Individual differences in the connectivity between regions of the brain involved in fear and anxiety are heritable, according to a large study of hundreds of related monkeys published in JNeurosci. The research provides new insights into the risk and development of anxiety disorders.
Authors previously demonstrated that metabolism in the central extended amygdala (EAc)—including the central nucleus of the amygdala (Ce) and bed nucleus of the stria terminalis (BST)—is associated with trait-like variation in AT.
Using brain imaging techniques regularly employed in human studies, researchers found that functional connectivity between two regions of the central extended amygdala is associated with anxious temperament (AT) in pre-adolescent rhesus macaques.
Results demonstrate that Ce-BST functional connectivity is heritable, accounts for a significant but modest portion of the variance in AT and is co-heritable with AT. Interestingly, Ce-BST functional connectivity and AT-related BST metabolism were not correlated and accounted for non-overlapping variance in AT. Exploratory analyses suggest that Ce-BST functional connectivity is associated with metabolism in the hypothalamus and periaqueductal gray.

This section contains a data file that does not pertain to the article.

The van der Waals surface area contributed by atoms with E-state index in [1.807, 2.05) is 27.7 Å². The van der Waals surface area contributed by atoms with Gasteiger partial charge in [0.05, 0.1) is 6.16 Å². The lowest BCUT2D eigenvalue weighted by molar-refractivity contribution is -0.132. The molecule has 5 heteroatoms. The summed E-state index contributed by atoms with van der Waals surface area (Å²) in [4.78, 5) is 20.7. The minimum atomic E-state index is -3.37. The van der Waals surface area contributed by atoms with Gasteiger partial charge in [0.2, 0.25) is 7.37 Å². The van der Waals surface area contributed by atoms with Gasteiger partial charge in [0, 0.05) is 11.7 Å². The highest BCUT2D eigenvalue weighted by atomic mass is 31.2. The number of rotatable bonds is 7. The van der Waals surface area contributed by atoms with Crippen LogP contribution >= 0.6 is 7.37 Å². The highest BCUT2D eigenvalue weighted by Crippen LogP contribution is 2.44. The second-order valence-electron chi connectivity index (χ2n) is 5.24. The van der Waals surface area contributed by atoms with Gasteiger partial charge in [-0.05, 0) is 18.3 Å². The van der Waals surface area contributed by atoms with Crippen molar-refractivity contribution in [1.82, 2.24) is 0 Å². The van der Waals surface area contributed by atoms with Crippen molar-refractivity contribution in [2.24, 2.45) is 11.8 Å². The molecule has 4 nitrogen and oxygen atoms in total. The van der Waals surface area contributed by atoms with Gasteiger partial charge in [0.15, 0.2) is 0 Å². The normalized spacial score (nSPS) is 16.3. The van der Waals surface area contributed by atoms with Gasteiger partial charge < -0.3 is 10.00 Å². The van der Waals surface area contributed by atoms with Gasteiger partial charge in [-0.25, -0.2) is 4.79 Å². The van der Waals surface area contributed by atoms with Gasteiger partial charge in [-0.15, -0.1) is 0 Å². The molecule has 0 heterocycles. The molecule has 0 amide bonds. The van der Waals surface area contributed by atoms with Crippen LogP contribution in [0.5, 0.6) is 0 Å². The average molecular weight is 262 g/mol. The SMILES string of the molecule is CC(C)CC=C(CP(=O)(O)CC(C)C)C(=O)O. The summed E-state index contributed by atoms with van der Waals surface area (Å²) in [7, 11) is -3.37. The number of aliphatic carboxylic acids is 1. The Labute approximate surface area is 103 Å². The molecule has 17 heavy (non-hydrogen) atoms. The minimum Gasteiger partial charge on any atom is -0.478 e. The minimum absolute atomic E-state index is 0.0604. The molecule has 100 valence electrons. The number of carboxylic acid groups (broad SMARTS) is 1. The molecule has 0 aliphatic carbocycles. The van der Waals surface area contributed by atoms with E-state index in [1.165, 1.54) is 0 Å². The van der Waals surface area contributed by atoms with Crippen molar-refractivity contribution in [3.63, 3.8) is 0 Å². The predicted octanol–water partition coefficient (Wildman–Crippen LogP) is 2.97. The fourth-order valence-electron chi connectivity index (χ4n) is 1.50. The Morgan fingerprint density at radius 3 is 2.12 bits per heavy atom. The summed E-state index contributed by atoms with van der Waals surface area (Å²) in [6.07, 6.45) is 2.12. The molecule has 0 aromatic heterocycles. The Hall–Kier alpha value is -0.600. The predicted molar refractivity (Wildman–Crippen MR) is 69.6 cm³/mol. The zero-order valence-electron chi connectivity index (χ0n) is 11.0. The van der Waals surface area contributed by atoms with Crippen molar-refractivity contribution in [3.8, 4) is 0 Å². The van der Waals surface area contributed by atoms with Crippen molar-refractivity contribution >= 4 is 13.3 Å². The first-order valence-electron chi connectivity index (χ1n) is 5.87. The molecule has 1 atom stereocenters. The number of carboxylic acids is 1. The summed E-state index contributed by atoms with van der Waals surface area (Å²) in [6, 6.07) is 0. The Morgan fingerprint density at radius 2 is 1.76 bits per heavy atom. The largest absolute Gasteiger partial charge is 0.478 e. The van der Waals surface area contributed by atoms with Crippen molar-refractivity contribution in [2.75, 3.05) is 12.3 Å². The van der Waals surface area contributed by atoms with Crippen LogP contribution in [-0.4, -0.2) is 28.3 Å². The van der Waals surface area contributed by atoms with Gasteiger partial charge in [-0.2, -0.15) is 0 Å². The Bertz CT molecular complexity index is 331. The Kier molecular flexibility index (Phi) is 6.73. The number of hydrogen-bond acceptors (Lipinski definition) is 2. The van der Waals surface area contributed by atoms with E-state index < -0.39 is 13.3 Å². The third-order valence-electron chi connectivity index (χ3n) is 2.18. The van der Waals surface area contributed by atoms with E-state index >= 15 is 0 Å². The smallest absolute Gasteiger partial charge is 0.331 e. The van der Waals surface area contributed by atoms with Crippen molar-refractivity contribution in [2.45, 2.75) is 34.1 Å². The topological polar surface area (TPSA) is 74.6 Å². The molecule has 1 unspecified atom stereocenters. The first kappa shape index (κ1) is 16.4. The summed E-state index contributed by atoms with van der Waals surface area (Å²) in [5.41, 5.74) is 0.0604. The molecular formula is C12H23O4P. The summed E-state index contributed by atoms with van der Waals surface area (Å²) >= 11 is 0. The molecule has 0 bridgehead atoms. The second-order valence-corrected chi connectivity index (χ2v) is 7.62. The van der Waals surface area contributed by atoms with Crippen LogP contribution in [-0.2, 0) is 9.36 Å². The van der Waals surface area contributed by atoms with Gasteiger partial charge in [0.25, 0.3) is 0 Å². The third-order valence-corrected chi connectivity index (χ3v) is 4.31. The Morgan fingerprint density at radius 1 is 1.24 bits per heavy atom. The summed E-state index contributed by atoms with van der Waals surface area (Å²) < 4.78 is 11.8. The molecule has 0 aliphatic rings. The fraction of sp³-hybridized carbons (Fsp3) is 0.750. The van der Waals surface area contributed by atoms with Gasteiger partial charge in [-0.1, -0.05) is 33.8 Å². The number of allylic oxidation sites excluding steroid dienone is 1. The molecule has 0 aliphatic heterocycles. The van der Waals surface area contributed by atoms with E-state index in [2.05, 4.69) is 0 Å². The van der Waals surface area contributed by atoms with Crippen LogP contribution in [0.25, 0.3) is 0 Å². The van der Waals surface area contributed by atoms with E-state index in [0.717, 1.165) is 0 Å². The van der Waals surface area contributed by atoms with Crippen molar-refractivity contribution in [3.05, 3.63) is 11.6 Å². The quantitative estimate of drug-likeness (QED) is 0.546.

Together these results suggest the importance of coordinated function within the EAc for determining individual differences in AT and metabolism in brain regions associated with its behavioral and neuroendocrine components.
As extreme early-life anxiety is a risk factor for anxiety disorders and depression in humans, further study of this nonhuman primate model may yield new directions in the prevention of these disorders in at-risk children. This would represent an improvement over current treatments, which address symptoms rather than the mechanisms underlying the development of these disorders.
Is anxiety heritable?
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